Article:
Condemn bias consistently

This letter is in response to the Sept. 24 article entitled “U police investigate assault, role of bias.” The alleged attacker in the story was quoted as saying, “Why don’t you go and blow up another two buildings?” He should be condemned for such a blatantly ignorant statement. To attack a group of people for the actions of misguided individuals is wrong. Period.

But we need to be consistent. Later in the article, a number of statements by various individuals do the exact same thing he did. There are numerous attacks against the United States and Americans for something a fraternity boy did early one Sunday morning.

Sulieman Nader, president of the Minnesota International Student Association, says in the article, “Think a thousand times before you touch us.” Consider the use of the word “you.” “You” is referring to all of us. Sounds similar to the frat boy, doesn’t it? Why don’t “you” go and blow up buildings? These are both classic examples of blaming a group of people for the acts of the few or one. Nader is practically accusing all Americans of conspiring to commit a hate crime and warning us not to. A few others in the article attack Americans as well, again because of the actions of one of us.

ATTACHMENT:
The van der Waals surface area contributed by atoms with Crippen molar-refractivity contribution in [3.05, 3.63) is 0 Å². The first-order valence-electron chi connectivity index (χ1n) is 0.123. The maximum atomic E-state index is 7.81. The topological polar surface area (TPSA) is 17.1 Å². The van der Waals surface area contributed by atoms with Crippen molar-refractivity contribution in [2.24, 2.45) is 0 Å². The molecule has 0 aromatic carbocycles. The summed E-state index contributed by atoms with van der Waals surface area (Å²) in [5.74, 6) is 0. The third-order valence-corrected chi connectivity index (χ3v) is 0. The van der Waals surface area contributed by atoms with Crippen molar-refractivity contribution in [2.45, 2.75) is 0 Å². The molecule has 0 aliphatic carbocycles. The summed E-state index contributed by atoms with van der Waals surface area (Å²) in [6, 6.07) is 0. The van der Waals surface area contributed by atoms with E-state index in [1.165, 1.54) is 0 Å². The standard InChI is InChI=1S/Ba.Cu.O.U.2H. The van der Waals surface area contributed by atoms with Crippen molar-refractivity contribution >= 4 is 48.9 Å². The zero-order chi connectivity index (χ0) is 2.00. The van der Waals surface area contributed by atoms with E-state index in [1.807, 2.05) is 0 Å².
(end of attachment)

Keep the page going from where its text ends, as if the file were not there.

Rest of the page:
Why is it wrong to blame all non-Americans for Sept. 11 like the fraternity boy, yet OK to attack all Americans for the actions of one frat kid, like Nader and others in the article do? Both are wrong, and all rational people should condemn both.